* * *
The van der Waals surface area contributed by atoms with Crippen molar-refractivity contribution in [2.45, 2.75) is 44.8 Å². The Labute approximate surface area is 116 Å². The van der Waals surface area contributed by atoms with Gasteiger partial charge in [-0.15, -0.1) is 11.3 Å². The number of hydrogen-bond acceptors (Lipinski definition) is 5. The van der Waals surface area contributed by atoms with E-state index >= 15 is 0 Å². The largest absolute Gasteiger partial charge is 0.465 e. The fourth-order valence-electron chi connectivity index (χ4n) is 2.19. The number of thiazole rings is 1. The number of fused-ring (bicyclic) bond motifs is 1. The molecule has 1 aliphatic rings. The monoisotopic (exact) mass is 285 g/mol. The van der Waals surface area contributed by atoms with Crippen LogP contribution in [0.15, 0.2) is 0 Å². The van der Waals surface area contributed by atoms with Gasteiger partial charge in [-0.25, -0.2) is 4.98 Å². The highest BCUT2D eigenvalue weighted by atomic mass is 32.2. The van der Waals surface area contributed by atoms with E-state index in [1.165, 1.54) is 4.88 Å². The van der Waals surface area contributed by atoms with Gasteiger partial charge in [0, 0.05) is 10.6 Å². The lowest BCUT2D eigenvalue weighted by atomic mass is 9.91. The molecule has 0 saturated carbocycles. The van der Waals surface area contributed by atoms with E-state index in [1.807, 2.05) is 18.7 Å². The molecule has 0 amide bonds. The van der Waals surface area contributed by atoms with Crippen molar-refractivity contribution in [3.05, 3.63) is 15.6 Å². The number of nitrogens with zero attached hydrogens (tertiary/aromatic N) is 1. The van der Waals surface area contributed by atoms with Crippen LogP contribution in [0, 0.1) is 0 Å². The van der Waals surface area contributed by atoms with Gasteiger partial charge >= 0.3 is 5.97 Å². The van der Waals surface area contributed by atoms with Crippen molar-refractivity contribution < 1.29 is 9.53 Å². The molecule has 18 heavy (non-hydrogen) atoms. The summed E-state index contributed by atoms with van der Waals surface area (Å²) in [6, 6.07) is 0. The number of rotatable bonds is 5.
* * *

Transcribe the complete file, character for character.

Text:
The van der Waals surface area contributed by atoms with Crippen molar-refractivity contribution in [2.45, 2.75) is 44.8 Å². The Labute approximate surface area is 116 Å². The van der Waals surface area contributed by atoms with Gasteiger partial charge in [-0.15, -0.1) is 11.3 Å². The number of hydrogen-bond acceptors (Lipinski definition) is 5. The van der Waals surface area contributed by atoms with E-state index >= 15 is 0 Å². The largest absolute Gasteiger partial charge is 0.465 e. The fourth-order valence-electron chi connectivity index (χ4n) is 2.19. The number of thiazole rings is 1. The number of fused-ring (bicyclic) bond motifs is 1. The molecule has 1 aliphatic rings. The monoisotopic (exact) mass is 285 g/mol. The van der Waals surface area contributed by atoms with Crippen LogP contribution in [0.15, 0.2) is 0 Å². The van der Waals surface area contributed by atoms with Gasteiger partial charge in [-0.25, -0.2) is 4.98 Å². The highest BCUT2D eigenvalue weighted by atomic mass is 32.2. The van der Waals surface area contributed by atoms with E-state index in [1.165, 1.54) is 4.88 Å². The van der Waals surface area contributed by atoms with Gasteiger partial charge in [0, 0.05) is 10.6 Å². The lowest BCUT2D eigenvalue weighted by atomic mass is 9.91. The molecule has 0 saturated carbocycles. The van der Waals surface area contributed by atoms with E-state index in [1.807, 2.05) is 18.7 Å². The molecule has 0 amide bonds. The van der Waals surface area contributed by atoms with Crippen molar-refractivity contribution in [3.05, 3.63) is 15.6 Å². The number of nitrogens with zero attached hydrogens (tertiary/aromatic N) is 1. The van der Waals surface area contributed by atoms with Crippen LogP contribution in [0, 0.1) is 0 Å². The van der Waals surface area contributed by atoms with Gasteiger partial charge >= 0.3 is 5.97 Å². The van der Waals surface area contributed by atoms with Crippen molar-refractivity contribution < 1.29 is 9.53 Å². The molecule has 18 heavy (non-hydrogen) atoms. The summed E-state index contributed by atoms with van der Waals surface area (Å²) in [6, 6.07) is 0. The number of rotatable bonds is 5.